Indian Power Grid Expansion by Sam Kligman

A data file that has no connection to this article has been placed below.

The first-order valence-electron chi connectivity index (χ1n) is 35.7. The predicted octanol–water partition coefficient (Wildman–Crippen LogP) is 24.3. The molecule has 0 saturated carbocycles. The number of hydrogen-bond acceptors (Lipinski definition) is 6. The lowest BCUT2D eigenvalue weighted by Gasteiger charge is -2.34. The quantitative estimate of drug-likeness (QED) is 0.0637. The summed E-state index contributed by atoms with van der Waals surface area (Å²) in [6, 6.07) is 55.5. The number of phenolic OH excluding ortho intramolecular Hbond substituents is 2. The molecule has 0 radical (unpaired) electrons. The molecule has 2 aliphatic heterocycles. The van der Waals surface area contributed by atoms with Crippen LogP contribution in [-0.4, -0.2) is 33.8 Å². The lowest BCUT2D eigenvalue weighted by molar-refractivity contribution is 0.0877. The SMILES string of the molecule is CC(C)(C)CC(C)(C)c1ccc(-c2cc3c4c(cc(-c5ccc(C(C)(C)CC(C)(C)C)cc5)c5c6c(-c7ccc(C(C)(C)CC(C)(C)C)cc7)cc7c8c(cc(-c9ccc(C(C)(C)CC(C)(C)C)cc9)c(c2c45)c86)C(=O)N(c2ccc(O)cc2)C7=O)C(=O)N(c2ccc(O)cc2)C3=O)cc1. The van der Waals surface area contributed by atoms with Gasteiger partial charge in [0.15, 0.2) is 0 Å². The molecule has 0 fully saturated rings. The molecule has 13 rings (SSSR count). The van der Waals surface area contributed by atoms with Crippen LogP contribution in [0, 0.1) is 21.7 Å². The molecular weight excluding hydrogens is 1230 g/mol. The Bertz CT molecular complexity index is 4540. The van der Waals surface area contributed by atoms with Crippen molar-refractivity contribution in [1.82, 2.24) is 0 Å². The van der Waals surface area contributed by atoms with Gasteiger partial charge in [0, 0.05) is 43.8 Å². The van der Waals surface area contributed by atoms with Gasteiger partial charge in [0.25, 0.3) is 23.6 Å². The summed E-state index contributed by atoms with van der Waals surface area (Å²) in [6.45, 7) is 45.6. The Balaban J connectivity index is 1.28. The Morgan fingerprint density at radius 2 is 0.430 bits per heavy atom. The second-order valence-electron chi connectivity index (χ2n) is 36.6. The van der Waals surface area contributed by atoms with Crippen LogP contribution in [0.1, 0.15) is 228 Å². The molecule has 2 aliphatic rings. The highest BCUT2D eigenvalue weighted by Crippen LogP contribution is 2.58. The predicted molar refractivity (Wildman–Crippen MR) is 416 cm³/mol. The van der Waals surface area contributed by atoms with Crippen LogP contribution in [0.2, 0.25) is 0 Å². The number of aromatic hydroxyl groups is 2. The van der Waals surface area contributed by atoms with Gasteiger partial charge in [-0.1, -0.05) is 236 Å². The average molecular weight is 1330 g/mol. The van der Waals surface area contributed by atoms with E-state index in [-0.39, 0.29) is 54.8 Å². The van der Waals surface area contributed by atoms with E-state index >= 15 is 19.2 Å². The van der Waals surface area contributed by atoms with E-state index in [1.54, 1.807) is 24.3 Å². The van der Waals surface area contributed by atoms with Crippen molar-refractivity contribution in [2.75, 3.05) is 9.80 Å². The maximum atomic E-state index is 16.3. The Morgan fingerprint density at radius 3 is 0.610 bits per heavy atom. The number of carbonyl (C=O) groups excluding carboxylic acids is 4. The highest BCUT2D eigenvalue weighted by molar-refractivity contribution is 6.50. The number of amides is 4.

India has a power grid that is under incredible strain at the moment and has been having “back-to-back grid failures.” Due to this, there has been a surge of bad reputation for the country and businesses like “crematoriums…switched back to wood, tax authorities extended the deadline for filing returns, and stock analysts recommended shares for power equipment makers in anticipation of more investment in the grid.” Furthermore, grid failures have caused many multinationals such as GM who does some of its manufacturing in India to be fearful. Since the state “dominates power production” and the private sector accounts for only “27% of generation capacity” the question about whether the industry should be entirely privatized comes to my mind. If it were, the country would not be so dependent upon forces beyond its control such as rainfall shortages which decrease the ability of its hydroelectric power supply accounting for one-fifth of overall generation. Obviously there are also alternatives to privatization such as selecting different energy generation methods that are less susceptible to outside forces which is what the power ministry and Prime Minister Singh would like to do. His plan for $400 billion in power sector investment and intention of raising energy rates seems like a good short-term solution to the problem the country faces. However, many like S.L. Rao, former chairman of the Central electricity regulatory commission, think that this will be enough in the long run. I tend to think he’s right but I also believe that by privatizing the industry it opens the doors for potential environmental damage if the government cannot do a good job policing private energy generators. Since there is a great deal of corruption in the government already this is highly likely and so it might be in India’s best interest for the time being to continue having the government sponsor the energy industry while also setting long-term goals for transitioning it into the private sector.

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